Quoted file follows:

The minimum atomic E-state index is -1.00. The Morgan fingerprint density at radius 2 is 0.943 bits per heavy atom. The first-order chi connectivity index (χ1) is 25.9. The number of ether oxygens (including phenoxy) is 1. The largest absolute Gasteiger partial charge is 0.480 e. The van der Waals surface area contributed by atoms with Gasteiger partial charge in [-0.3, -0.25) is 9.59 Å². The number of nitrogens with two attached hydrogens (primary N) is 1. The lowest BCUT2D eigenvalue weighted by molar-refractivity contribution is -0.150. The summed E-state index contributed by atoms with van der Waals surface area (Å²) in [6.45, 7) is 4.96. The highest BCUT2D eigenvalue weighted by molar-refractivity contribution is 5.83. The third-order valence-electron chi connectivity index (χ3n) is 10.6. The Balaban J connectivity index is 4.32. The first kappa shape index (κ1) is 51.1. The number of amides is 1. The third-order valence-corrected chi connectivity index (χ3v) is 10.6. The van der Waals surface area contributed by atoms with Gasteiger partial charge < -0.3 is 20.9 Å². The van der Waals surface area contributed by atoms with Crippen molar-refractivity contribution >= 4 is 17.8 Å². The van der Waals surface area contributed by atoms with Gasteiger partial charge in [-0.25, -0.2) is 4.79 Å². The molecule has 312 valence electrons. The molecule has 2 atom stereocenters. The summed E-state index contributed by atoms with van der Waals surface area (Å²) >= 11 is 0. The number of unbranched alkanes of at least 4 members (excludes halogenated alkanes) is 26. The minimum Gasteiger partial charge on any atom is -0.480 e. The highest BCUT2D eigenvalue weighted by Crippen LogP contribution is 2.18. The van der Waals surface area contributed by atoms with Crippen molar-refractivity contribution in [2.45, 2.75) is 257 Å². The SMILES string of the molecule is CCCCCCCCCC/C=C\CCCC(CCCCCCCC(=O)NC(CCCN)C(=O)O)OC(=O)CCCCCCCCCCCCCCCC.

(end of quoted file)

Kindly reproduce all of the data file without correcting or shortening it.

The minimum atomic E-state index is -1.00. The Morgan fingerprint density at radius 2 is 0.943 bits per heavy atom. The first-order chi connectivity index (χ1) is 25.9. The number of ether oxygens (including phenoxy) is 1. The largest absolute Gasteiger partial charge is 0.480 e. The van der Waals surface area contributed by atoms with Gasteiger partial charge in [-0.3, -0.25) is 9.59 Å². The number of nitrogens with two attached hydrogens (primary N) is 1. The lowest BCUT2D eigenvalue weighted by molar-refractivity contribution is -0.150. The summed E-state index contributed by atoms with van der Waals surface area (Å²) in [6.45, 7) is 4.96. The highest BCUT2D eigenvalue weighted by molar-refractivity contribution is 5.83. The third-order valence-electron chi connectivity index (χ3n) is 10.6. The Balaban J connectivity index is 4.32. The first kappa shape index (κ1) is 51.1. The number of amides is 1. The third-order valence-corrected chi connectivity index (χ3v) is 10.6. The van der Waals surface area contributed by atoms with Gasteiger partial charge < -0.3 is 20.9 Å². The van der Waals surface area contributed by atoms with Crippen molar-refractivity contribution >= 4 is 17.8 Å². The van der Waals surface area contributed by atoms with Gasteiger partial charge in [-0.25, -0.2) is 4.79 Å². The molecule has 312 valence electrons. The molecule has 2 atom stereocenters. The summed E-state index contributed by atoms with van der Waals surface area (Å²) >= 11 is 0. The number of unbranched alkanes of at least 4 members (excludes halogenated alkanes) is 26. The minimum Gasteiger partial charge on any atom is -0.480 e. The highest BCUT2D eigenvalue weighted by Crippen LogP contribution is 2.18. The van der Waals surface area contributed by atoms with Crippen molar-refractivity contribution in [2.45, 2.75) is 257 Å². The SMILES string of the molecule is CCCCCCCCCC/C=C\CCCC(CCCCCCCC(=O)NC(CCCN)C(=O)O)OC(=O)CCCCCCCCCCCCCCCC.